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loggerboots

'work mode' and confidence/assertiveness boost

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So, I had a foster dog in the past few days, a little heeler mix and she was quite pushy with the resident dog (my BC, Emmie). She would take cheap shots at her and had my dog pretty much avoided crossing her path while in the house, acting a little intimidated by her.

 

When I took them out, though, things would change in a big way. My dog views games such as fetch or frisbee as work, and when we start a game, she immediately snaps into work mode. You know what I mean, that hyper focused, crouching, frozen in concentration but ready to explode off the line with a command.

 

While in this mode, my dog would basically completely not allow the heeler to participate at all. She would run her over, bull her out of the way and even give her a cheap shot herself if the heeler was bothering her while she was focused on me. These games would quickly had the heeler bowing out and refusing to try to participate, basically reversing the relationship they had indoors.

 

Now, both these dogs are good dogs, just a little snippy with each other, but there were no serious dust ups.

 

I just thought it was interesting how wary of the foster dog Emmie was in the house, but how she completely took control when she switched over to working mode. I've seen her lost her patience with dogs that wanted to play with her while she was in this mode, but it was interesting to see how the same dogs treated and reacted to each other so differently just based on the activity.

 

My theory is that her wariness in the house was actually due to the fact that I was correcting (verbally - stern voice) the heeler for nipping at Emmie and Emmie associated the presence of the heeler in the house with me changing to my harsh tone and scolding (Emmie reacts to any raised voice in her presence as if it were directed at her). Or, it could just be that she gets a big boost in confidence and adrenaline when she gets into this work mode.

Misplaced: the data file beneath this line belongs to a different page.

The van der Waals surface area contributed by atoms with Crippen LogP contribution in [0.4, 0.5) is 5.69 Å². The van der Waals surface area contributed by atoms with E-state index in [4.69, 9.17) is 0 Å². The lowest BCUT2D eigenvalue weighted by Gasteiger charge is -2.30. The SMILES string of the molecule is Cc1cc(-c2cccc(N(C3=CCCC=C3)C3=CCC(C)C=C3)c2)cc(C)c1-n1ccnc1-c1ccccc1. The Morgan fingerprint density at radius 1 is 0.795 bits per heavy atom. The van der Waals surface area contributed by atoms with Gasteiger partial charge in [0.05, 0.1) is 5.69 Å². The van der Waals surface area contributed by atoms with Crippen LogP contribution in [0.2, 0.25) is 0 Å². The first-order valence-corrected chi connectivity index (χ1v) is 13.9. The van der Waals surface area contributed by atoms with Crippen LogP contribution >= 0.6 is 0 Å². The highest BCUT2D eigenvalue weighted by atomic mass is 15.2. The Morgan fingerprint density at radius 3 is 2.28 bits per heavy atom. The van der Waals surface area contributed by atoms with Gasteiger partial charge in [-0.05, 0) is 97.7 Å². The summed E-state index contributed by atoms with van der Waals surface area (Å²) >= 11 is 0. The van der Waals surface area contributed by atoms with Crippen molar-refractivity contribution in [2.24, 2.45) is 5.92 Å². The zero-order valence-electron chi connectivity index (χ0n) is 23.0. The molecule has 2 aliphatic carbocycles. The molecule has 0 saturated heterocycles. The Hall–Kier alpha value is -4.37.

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While in this mode, my dog would basically completely not allow the heeler to participate at all. She would run her over, bull her out of the way and even give her a cheap shot herself if the heeler was bothering her while she was focused on me. These games would quickly had the heeler bowing out and refusing to try to participate, basically reversing the relationship they had indoors.

 

I can't speak to your larger question about their "indoor relationship" but I can say that this ^^ sounds very familiar.

 

Once my dog is "clocked in" he's not interested in playing with other dogs, nor does he tolerate a pushy dog insisting that he pay attention to them. "Can't you see I've got work to do here!?!? Bugger off!!" Is pretty much his mindset.

 

Now, if other dogs are also chasing the ball that's perfectly fine. He doesn't seem to mind other dogs participating in the game. What he won't tolerate is another dog trying to play WITH him (like trying to chase or herd him) while he's in that mindset.

 

Or, it could just be that she gets a big boost in confidence and adrenaline when she gets into this work mode.

 

I would say that when my dog "clocks in" he goes into a very different (much more intense) mindset and it's almost an immediate transformation. It certainly seems to me that adrenaline is involved, but I do not know for sure.

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